What is ultrasonography?
In ultrasonography, or ultrasound, high-frequency sound waves, inaudible to the human ear (can’t be heard), are sent through body tissues. The echoes are recorded and converted into video or photographs.
Ultrasound images help diagnose a wide range of diseases and conditions. The idea for ultrasonography came from sonar technology, which uses sound waves to find underwater objects.
Ultrasound is used to create images of soft tissue structures, such as the gall bladder, liver, heart, kidney, female reproductive organs--even of babies in the womb. Ultrasound can also detect blockages in the blood vessels.
Ultrasound cannot be used to produce images of bones because they are too dense to penetrate. In addition, the intestinal tract and normal lung tissue are not easily identified with ultrasound because air or gas can interfere with the production of ultrasound images.
Ultrasound may be used by itself or with other diagnostic procedures.
What is examined during a renal ultrasound?
During a renal ultrasound, the kidneys are examined to determine their size, shape, and exact position.
What is examined during a renal/pelvic ultrasound?
During a renal/pelvic ultrasound, the kidneys are examined to determine their size, shape and exact position. The bladder may be evaluated to help determine the cause of unexplained blood in the urine or difficulty in urinating, or to look for bladder stones.
Before the renal or pelvic ultrasound
You do not have to fast for this test, but your bladder must be full. See instructions below.
- Finish drinking one quart (32 oz.) of fluids one hour before your scheduled test. Once you start drinking, do not empty your bladder until the exam is completed.
- Failure to follow the above preparation will result in delays or possible cancellation of your examination.
On the day of the test
Please do not bring valuables such as jewelry and credit cards.
- It is very important to arrive for the test with a full bladder. This allows the technologists and radiologist to view the bladder while it is full and after it has been emptied.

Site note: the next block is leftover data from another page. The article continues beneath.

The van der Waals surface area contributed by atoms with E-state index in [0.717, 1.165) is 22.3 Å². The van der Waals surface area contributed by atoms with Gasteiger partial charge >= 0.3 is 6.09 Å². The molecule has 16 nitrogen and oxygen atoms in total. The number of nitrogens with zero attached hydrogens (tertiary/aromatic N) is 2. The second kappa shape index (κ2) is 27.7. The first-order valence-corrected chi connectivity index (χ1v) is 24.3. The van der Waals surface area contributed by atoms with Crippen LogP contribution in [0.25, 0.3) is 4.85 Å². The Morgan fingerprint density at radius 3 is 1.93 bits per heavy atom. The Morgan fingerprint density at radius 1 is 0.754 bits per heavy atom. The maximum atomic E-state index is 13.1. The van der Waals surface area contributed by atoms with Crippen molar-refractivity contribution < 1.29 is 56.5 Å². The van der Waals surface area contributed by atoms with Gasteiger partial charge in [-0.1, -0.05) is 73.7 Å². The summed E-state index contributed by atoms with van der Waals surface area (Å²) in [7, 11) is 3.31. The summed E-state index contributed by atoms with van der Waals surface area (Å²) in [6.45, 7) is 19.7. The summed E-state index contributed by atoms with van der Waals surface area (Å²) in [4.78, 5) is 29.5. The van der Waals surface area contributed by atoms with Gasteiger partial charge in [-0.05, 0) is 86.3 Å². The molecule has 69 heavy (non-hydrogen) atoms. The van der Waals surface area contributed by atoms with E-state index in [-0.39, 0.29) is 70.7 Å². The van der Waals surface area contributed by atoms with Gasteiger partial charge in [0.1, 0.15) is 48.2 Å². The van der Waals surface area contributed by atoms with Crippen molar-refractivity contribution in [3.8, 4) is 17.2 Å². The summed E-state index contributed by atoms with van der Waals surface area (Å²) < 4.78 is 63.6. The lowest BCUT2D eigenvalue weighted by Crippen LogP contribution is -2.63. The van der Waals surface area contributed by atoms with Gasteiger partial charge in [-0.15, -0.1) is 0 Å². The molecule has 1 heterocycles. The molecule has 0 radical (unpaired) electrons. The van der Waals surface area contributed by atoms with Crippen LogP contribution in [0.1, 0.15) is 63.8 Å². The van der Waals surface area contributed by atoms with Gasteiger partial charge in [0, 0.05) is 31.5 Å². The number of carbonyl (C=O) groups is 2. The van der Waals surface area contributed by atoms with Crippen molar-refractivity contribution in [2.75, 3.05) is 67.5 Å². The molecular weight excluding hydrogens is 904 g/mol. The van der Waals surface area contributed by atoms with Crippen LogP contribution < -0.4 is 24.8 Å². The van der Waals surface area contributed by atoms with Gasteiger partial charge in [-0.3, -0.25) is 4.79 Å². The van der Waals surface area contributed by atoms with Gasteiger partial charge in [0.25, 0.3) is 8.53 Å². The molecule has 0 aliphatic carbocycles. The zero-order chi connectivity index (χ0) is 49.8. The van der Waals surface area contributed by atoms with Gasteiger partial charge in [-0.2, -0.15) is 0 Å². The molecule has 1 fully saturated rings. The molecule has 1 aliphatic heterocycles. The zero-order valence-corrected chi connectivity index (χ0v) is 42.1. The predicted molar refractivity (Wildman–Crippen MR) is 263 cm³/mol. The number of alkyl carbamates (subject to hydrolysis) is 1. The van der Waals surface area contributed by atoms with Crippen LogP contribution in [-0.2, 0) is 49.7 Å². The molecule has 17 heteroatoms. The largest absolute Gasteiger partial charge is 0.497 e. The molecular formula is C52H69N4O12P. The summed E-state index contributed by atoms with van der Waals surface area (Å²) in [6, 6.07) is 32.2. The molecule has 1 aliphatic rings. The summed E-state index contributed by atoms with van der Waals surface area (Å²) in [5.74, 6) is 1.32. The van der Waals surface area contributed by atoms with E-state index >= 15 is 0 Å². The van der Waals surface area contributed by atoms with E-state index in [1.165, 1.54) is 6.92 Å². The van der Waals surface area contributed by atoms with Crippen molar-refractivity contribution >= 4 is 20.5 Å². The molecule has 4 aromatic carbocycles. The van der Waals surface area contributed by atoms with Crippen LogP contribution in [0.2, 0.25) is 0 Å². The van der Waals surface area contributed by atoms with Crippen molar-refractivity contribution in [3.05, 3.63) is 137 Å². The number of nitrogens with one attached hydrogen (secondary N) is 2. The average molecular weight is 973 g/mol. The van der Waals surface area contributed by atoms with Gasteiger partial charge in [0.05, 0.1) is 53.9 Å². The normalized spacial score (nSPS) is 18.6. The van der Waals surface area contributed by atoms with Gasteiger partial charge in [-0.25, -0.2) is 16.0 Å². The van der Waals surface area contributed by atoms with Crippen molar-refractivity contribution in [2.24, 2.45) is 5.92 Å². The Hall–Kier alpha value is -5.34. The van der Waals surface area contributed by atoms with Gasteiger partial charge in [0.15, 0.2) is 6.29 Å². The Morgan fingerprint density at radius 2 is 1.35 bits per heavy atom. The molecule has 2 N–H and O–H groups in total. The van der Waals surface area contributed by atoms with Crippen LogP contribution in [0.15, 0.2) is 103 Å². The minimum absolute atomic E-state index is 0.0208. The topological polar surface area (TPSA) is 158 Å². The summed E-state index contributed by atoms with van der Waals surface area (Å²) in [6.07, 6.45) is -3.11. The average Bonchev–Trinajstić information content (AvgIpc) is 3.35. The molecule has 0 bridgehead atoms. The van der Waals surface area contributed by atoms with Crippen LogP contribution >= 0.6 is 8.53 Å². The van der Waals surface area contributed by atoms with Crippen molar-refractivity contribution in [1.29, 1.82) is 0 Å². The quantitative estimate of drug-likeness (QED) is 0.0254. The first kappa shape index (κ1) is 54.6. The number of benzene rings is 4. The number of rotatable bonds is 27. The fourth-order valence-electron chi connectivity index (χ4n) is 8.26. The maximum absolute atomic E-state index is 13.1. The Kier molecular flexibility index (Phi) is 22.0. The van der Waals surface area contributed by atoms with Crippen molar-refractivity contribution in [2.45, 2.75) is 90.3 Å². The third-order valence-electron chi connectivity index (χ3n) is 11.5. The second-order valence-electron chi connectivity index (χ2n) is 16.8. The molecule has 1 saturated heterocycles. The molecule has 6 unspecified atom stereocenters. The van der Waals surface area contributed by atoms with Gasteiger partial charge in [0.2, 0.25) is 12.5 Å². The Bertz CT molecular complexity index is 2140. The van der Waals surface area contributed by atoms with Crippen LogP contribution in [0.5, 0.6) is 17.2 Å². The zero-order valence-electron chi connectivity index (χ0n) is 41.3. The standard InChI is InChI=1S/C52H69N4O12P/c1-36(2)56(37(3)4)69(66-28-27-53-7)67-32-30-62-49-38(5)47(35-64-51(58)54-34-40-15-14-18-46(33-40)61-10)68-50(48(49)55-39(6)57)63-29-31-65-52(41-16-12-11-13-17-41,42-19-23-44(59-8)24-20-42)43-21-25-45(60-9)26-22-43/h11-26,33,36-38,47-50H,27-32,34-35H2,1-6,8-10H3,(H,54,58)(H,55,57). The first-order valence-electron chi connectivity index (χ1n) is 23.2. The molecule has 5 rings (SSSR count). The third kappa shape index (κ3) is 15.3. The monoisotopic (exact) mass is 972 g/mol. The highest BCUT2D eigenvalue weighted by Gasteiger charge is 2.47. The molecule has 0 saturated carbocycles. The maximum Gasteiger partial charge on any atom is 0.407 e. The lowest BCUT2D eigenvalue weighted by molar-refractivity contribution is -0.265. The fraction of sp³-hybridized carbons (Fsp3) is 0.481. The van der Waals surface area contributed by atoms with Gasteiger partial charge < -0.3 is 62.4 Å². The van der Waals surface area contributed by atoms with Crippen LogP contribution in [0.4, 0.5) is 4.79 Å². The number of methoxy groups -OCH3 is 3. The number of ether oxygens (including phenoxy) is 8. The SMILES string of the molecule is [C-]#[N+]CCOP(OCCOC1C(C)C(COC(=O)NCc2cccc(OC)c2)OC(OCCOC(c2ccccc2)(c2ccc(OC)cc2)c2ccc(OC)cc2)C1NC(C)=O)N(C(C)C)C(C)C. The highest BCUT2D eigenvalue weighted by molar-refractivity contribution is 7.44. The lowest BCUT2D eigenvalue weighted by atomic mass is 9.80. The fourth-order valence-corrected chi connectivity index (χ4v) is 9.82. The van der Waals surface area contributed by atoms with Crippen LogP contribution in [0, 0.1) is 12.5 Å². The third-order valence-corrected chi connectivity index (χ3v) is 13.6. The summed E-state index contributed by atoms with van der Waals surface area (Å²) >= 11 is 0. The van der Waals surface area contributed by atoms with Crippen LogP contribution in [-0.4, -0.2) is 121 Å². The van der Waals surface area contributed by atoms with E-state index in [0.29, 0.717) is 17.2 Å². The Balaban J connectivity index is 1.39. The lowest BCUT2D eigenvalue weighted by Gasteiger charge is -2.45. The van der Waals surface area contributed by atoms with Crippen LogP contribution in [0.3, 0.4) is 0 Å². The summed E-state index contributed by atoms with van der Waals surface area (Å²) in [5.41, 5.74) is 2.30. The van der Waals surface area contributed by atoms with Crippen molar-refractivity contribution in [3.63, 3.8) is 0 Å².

- Your ultrasound test is performed by registered, specially trained technologists, and interpreted by a board-certified radiologist.
- You may be asked to change into a hospital gown.
During the test
- You will lie on a padded examining table.
- A warm, water-soluble gel is applied to the skin over the area to be examined. The gel does not harm your skin or stain your clothes.
- A probe is gently applied against the skin. You may be asked to hold your breath briefly several times.
There is almost no discomfort during the test. Because you need to have a full bladder for the test, you may feel some discomfort when the probe is applied over the bladder area.
The ultrasound takes about 40 minutes to complete.
After the test
The gel will be wiped off your skin. Your physician will discuss the test results with you when the results become available.
Are there any side effects from an ultrasound test?
Studies have shown that ultrasound is not hazardous. There are no harmful side effects. In addition, ultrasound does not use radiation, as X-ray tests do.
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This information is provided by the Cleveland Clinic and is not intended to replace the medical advice of your doctor or health care provider. Please consult your health care provider for advice about a specific medical condition. This document was last reviewed on: 2/17/2017...#4997